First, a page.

If you want a taste of the latter persona, watch the video of the original iPod launch event in October 2001. Jobs' dramatic command is astonishing -- viewing the event recently on Youtube, I was on the edge of my seat, even though I knew how the story came out.
The Jobs role that Apple may find hardest to fill is that of one-man Supreme Court, settling disputes between warring engineering camps by decree. There have been countless battles at Apple over such things as how many buttons a mouse should have and what keys should be on its keyboards. The ultimate authority belongs to Jobs.
Many Apple watchers say the executive team backing up Jobs will have no trouble carrying on without him. Several internal candidates for leadership look like partial Jobs clones. Tim Cook, Apple's chief operating officer and head of manufacturing, is said to embody his perfectionism and competitive ferocity. Jonathan Ive has been responsible for the physical design of such trend-setting products as the candy-colored iMacs of the late 1990s and the sleek version of today, as well as the iPod.
"Jobs' way of doing things has been institutionalized there," Leander Kahney, news editor of wired.com and author of three books about Apple, told me recently. "He could go away for several weeks, even a year, and things would work. He's created a machine that will keep ticking over."
That sounds like wishful thinking. There are signs that the company is nearing inflection points in several of its product lines that could make it especially vulnerable to management turmoil.
Mac mavens are starting to grouse about the computer's lengthening product cycle, meaning that the time between upgrades is getting longer. The iPod in its traditional form has pretty much run out its string. Speaking as the owner of four iPods, I must say it's been more than a year since I've seen a new version I felt I had to run out and buy, and that's an eon in iPod time.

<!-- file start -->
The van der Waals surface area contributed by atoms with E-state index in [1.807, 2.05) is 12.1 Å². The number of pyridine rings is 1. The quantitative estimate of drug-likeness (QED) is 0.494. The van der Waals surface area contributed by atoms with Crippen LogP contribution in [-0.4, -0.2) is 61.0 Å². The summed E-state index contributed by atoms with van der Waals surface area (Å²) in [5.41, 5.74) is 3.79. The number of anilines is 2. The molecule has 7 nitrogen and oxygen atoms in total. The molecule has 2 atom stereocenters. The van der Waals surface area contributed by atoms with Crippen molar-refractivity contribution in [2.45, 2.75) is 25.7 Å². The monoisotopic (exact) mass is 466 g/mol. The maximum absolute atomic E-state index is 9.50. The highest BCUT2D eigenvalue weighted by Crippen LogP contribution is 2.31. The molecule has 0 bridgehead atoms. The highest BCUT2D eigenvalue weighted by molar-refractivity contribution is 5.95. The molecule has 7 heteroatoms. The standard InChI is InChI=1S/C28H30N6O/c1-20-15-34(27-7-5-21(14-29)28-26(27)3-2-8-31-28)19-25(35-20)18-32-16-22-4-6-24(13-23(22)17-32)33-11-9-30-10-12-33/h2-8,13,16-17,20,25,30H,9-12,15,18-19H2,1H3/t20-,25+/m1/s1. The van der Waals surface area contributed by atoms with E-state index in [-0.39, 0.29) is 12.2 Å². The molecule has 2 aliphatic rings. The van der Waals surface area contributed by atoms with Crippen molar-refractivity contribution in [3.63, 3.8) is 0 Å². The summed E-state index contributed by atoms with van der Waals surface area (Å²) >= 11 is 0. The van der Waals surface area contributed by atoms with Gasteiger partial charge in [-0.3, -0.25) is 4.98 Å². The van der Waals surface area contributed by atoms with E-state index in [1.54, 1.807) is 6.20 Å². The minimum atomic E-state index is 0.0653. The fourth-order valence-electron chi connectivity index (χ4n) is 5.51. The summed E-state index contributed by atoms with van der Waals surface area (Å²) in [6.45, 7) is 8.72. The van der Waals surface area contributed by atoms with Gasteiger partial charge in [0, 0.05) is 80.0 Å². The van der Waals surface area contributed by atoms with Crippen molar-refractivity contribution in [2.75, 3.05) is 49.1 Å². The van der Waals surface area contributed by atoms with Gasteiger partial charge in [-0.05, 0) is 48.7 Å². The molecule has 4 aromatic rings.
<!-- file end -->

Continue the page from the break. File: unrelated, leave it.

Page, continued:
Apple's signature product is now the iPhone, but that's not as comforting for Apple fans as it should be. For one thing, the iPhone is tied to AT&T's lame and overpriced wireless network. For another, it's feeling the warm breath of numerous rivals on its tail feathers -- particularly Google and its Android mobile phone operating system.
Apple may surprise everybody at Macworld. A hale Jobs might appear after all, or the company might unveil a jaw-dropping product. But that wouldn't eradicate the flaws in Apple's approach to the question of Jobs' health, which has always been to dismiss the issue as a "private matter."
That's not so when we're talking about a CEO whose talents and personality are so inextricably entwined with a signature American brand. As an admirer of both, I hope the day when Apple has to contemplate life without Steve Jobs stays far, far in the future. But the value of the company and the perception of its future are now tied, at least in the short term, to the public perception of his future.
Isn't it time he and Apple confronted the questions head on?
Michael Hiltzik's column appears every Monday and Thursday. He can be reached at michael.hiltzik @latimes.com.